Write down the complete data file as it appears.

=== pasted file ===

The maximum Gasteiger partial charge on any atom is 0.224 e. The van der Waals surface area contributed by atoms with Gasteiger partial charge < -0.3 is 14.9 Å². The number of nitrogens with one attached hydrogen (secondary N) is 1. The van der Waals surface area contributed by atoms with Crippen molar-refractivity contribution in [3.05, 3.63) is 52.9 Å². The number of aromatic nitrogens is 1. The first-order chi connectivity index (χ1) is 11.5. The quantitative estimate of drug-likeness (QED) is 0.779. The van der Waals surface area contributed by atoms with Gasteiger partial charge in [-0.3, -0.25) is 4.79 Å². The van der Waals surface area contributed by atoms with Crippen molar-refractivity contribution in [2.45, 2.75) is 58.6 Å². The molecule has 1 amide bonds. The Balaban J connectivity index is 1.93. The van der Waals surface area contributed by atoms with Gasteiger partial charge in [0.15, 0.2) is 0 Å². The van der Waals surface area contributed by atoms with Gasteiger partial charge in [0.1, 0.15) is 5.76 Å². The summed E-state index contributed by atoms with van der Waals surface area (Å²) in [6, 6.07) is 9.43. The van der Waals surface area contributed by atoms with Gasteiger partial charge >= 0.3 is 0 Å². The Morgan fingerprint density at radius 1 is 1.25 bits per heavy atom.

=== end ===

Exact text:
The maximum Gasteiger partial charge on any atom is 0.224 e. The van der Waals surface area contributed by atoms with Gasteiger partial charge < -0.3 is 14.9 Å². The number of nitrogens with one attached hydrogen (secondary N) is 1. The van der Waals surface area contributed by atoms with Crippen molar-refractivity contribution in [3.05, 3.63) is 52.9 Å². The number of aromatic nitrogens is 1. The first-order chi connectivity index (χ1) is 11.5. The quantitative estimate of drug-likeness (QED) is 0.779. The van der Waals surface area contributed by atoms with Gasteiger partial charge in [-0.3, -0.25) is 4.79 Å². The van der Waals surface area contributed by atoms with Crippen molar-refractivity contribution in [2.45, 2.75) is 58.6 Å². The molecule has 1 amide bonds. The Balaban J connectivity index is 1.93. The van der Waals surface area contributed by atoms with Gasteiger partial charge in [0.15, 0.2) is 0 Å². The van der Waals surface area contributed by atoms with Gasteiger partial charge in [0.1, 0.15) is 5.76 Å². The summed E-state index contributed by atoms with van der Waals surface area (Å²) in [6, 6.07) is 9.43. The van der Waals surface area contributed by atoms with Gasteiger partial charge >= 0.3 is 0 Å². The Morgan fingerprint density at radius 1 is 1.25 bits per heavy atom.